Monitoring the Future. Monitoring the Future (MTF) is an ongoing survey of American secondary students, college students and young adults. Each year a random sample of approximately 50,000 eighth-, tenth- and twelfth-graders in both public and private schools are surveyed about their use of drugs and alcohol. Systematically excluded from this sample are children not enrolled in school. (Students and parents are advised in writing in advance of the survey, and there is the option to decline to participate.) Participants are asked about their drug/alcohol use over their lifetime, the past year, and the past month. Questionnaires are mailed to a subsample of participants for several years following the initial data collection. To measure criminal offending, respondents are asked about their own criminal/deviant behavior and their experiences as crime victims.
National Crime Victimization Survey. The National Crime Victimization Survey (NCVS) is an ongoing study of U.S. household residents age 12 and older. Like the NSDUH, the NCVS systematically excludes the homeless and institutionalized populations. The survey has been conducted every year since 1973 and was designed with four objectives in mind: (1) to collect detailed data on correlates and consequences of criminal victimizations; (2) to estimate the "dark figure of crime"-that is, the number and types of crimes not reported to police; (3) to develop uniform prevalence measures of specific crime types; and (4) to provide a way to compare rates of crime over time and geography. To measure drug/alcohol involvement in crime, the NCVS asks victims whether or not the person or persons who victimized them were under the influence of drugs/alcohol when the event occurred. Use of drugs/alcohol by victims is not measured.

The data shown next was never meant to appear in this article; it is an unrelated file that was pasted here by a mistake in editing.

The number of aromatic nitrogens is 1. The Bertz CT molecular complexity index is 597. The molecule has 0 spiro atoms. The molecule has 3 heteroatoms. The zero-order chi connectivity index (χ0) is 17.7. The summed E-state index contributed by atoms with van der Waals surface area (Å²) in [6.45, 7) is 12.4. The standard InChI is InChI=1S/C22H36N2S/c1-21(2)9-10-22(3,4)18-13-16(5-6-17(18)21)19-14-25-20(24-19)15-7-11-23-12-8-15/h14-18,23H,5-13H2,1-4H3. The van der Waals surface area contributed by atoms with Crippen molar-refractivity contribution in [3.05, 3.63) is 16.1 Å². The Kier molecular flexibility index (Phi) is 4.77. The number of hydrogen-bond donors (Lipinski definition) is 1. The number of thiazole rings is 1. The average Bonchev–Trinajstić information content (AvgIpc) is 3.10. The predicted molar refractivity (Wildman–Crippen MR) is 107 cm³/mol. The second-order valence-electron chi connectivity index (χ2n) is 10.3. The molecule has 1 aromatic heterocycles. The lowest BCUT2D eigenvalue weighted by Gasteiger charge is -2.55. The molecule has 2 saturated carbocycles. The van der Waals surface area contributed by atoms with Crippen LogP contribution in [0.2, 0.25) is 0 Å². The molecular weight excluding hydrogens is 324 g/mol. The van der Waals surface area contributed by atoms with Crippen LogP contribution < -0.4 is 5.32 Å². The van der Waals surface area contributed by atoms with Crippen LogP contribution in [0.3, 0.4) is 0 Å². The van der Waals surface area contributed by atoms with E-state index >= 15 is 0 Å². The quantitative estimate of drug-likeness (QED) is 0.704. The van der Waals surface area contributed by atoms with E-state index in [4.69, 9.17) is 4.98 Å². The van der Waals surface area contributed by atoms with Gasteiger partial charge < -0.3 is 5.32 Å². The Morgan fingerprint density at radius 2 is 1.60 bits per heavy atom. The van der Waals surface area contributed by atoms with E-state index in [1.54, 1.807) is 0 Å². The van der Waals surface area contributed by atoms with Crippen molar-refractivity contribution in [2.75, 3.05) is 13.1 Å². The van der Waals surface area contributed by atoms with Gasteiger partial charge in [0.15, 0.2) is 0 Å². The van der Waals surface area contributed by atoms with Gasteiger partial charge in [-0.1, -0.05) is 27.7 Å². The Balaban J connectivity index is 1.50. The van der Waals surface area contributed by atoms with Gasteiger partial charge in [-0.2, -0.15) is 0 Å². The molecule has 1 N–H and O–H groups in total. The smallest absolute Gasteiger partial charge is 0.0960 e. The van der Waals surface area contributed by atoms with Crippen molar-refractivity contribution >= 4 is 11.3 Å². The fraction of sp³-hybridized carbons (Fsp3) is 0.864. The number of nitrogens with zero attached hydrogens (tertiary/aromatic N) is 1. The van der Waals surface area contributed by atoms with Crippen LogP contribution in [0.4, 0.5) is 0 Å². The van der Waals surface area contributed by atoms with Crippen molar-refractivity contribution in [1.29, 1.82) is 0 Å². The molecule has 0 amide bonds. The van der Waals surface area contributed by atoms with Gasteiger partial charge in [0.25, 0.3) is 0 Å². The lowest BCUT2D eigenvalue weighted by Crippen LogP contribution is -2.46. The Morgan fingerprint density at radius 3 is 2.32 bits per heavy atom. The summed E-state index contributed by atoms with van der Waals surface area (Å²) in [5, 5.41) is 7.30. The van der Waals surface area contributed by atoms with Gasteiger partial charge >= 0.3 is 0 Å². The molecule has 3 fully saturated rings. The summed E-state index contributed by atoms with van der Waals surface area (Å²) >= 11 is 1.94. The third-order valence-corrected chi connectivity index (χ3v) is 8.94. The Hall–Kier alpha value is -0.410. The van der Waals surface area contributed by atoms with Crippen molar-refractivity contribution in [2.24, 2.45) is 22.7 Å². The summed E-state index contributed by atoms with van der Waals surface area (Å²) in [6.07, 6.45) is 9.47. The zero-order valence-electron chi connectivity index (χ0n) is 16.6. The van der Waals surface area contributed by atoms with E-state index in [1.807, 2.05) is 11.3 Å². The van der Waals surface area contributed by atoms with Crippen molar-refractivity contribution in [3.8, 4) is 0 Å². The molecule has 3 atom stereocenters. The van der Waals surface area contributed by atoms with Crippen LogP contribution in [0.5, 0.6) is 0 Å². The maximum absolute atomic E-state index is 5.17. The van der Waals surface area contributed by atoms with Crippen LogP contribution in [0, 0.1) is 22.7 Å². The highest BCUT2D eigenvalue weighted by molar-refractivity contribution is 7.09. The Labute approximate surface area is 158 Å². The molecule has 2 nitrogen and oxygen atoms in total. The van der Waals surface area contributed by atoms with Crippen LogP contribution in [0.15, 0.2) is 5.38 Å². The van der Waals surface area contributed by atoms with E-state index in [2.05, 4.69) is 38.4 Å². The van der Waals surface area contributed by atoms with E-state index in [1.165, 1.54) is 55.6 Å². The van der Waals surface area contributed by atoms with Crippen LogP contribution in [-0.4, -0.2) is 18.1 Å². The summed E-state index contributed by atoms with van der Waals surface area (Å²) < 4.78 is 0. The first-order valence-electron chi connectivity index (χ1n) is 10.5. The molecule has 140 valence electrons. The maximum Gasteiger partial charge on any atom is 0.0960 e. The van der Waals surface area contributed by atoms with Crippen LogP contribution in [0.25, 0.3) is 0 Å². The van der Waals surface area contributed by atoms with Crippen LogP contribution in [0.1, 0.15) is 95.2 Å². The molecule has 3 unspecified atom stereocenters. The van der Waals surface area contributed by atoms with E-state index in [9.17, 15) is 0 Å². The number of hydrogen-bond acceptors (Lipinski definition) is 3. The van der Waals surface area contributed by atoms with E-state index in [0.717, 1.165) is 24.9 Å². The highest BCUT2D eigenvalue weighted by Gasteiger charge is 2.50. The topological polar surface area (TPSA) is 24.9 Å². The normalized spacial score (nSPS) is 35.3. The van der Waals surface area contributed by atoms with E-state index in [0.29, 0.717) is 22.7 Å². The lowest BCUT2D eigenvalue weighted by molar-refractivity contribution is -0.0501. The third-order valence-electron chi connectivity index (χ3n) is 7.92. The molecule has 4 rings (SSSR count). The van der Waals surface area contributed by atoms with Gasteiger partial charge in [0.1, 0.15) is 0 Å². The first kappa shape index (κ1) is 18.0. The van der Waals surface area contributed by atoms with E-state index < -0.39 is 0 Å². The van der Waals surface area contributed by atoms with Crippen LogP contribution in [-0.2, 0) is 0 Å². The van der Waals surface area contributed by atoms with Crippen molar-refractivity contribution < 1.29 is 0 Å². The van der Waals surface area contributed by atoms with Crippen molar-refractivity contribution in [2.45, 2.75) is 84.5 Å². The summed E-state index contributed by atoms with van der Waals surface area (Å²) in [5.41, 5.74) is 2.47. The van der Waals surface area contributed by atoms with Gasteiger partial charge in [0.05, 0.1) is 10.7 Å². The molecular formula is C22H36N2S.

Survey of Inmates in Local Jails. Produced approximately every five years, the Survey of Inmates in Local Jails (SILJ) collects drug and alcohol use information from a nationally representative sample of individuals held in jail prior to trial, those serving sentences in local jails, and individuals awaiting transfer to state prisons. Inmates are asked about their drug and alcohol use for three time periods: ever, the month preceding the offense for which they were currently jailed, and their use of drugs and/or alcohol at the time of the offense for which they were currently jailed. In addition, respondents provide their perceptions of the drug/alcohol intoxication of victims.